In July last year, we released our Food and Agribusiness Roadmap, identifying that less predictable growing conditions, more connected global value chains and customers who demand healthier, more convenient and traceable foods are the major trends influencing food and agribusiness in Australia. We already provide Australians with a delicatessen of high quality, value-added foods and access to some of the world’s highest quality crops, but we must compete on the world stage to protect – and indeed grow – our market share.
Australia’s capacity to bring world-leading technologies to the market is unquestionable, but we need to realise that potential at scale. We are looking to establish ourselves in key regions of the world that will provide a gateway to markets with big economic potential, and we kick-started this in 2017 when we opened our US office. Our global push isn’t about selling our IP to international competitors, it’s about opening marketplaces to our own industries to broaden their market share and return benefits to the Australian economy and our research. We also have to work with the reality that Australia’s market does not always keep pace with our innovation. For example, in the US we’re commercialising the wheat we developed with GRDC to have high levels of resistant starch. Since publicising these early steps, we’re now in discussions with Australian companies and investors about bringing a product to market in Australia.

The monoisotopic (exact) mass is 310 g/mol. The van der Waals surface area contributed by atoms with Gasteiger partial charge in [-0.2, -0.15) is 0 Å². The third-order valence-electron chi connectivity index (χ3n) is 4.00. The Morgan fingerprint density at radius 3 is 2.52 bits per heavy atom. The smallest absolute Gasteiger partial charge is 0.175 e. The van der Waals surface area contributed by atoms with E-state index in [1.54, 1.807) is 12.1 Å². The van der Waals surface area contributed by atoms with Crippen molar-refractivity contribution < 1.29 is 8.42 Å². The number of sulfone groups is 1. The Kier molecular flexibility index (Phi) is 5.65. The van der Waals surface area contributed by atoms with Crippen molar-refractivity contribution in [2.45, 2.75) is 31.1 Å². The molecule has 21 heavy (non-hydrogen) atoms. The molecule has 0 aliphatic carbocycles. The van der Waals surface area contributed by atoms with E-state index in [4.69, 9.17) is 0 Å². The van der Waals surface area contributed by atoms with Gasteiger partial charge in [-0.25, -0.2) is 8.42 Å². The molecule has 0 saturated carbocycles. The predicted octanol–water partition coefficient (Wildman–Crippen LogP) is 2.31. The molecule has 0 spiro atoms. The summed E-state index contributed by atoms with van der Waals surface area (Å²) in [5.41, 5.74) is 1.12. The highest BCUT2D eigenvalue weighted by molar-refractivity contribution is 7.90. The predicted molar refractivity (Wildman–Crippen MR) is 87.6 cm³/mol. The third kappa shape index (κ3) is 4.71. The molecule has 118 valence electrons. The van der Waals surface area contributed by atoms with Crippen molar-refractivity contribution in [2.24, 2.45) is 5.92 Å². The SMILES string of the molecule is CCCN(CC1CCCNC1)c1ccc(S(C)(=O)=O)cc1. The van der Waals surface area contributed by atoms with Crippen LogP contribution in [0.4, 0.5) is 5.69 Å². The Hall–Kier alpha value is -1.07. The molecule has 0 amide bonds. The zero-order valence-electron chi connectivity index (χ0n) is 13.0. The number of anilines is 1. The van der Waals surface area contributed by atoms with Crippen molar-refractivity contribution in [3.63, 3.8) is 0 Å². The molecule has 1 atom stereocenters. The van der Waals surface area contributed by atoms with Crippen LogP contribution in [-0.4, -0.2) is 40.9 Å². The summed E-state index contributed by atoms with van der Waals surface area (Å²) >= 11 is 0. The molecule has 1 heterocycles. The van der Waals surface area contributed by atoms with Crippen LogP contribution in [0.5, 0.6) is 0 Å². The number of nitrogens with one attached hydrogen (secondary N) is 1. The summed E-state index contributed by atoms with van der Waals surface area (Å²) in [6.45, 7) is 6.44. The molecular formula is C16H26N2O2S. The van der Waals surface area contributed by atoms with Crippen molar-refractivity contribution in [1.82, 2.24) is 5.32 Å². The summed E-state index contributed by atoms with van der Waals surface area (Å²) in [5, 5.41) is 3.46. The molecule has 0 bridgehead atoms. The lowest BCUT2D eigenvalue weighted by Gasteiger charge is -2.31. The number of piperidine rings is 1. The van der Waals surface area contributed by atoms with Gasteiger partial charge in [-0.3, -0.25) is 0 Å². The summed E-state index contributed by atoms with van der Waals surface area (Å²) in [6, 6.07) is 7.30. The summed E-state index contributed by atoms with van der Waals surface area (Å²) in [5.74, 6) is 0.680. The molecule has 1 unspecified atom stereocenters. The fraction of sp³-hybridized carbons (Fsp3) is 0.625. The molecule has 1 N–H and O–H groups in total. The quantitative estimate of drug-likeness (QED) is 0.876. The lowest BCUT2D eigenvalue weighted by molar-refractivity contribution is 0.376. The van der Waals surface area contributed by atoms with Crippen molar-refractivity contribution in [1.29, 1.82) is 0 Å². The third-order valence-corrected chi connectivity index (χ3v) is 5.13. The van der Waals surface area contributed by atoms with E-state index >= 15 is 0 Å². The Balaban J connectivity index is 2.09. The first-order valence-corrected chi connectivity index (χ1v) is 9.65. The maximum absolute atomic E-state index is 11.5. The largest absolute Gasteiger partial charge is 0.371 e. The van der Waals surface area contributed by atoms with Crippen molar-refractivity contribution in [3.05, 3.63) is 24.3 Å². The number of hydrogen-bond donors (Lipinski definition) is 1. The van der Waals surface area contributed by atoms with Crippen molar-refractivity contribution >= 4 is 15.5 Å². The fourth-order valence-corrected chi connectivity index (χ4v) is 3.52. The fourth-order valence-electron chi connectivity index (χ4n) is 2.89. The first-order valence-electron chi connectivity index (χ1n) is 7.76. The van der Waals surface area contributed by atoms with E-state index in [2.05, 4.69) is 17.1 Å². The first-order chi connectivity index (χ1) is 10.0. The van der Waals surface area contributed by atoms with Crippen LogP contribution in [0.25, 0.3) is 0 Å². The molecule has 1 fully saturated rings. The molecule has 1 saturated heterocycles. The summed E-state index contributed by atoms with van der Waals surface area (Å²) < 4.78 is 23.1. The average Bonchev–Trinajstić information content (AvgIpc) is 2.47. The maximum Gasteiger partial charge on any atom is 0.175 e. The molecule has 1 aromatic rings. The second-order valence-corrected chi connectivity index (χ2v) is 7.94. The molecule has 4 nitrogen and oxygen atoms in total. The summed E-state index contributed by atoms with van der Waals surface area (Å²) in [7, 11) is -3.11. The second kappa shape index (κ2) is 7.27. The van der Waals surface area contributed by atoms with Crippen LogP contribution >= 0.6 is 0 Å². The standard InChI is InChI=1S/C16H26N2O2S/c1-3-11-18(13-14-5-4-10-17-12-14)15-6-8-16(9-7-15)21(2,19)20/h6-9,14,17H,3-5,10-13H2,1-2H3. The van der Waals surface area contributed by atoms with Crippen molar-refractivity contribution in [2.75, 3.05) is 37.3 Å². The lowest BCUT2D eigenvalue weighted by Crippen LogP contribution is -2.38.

As well as pushing our science out globally, we’re pushing it deeper with the opportunities of the digital revolution. We’re excited by the recently completed cross-RDC project Precision to Decision, which maps out the opportunity for digital agriculture in Australia, and we’re looking forward to co-investing with you in the new opportunities identified in the report.
One of the ways we’re bringing our digital and agriculture research together is under the banner of Digiscape, our $10m investment into the future science that will transform the industry. We’re building a common big data infrastructure that will support next generation decision making and transform agricultural industries and environmental action. This won’t be any old database, we’ll be drawing on locally and remotely sensed data; next generation climate forecasts; improved digital soil mapping; and more detailed, relevant data for customers making critical decisions.
Some of the projects in train include:
- real-time downstream data to help protect the Great Barrier Reef by enabling upstream sugarcane growers make better nitrogen fertiliser decisions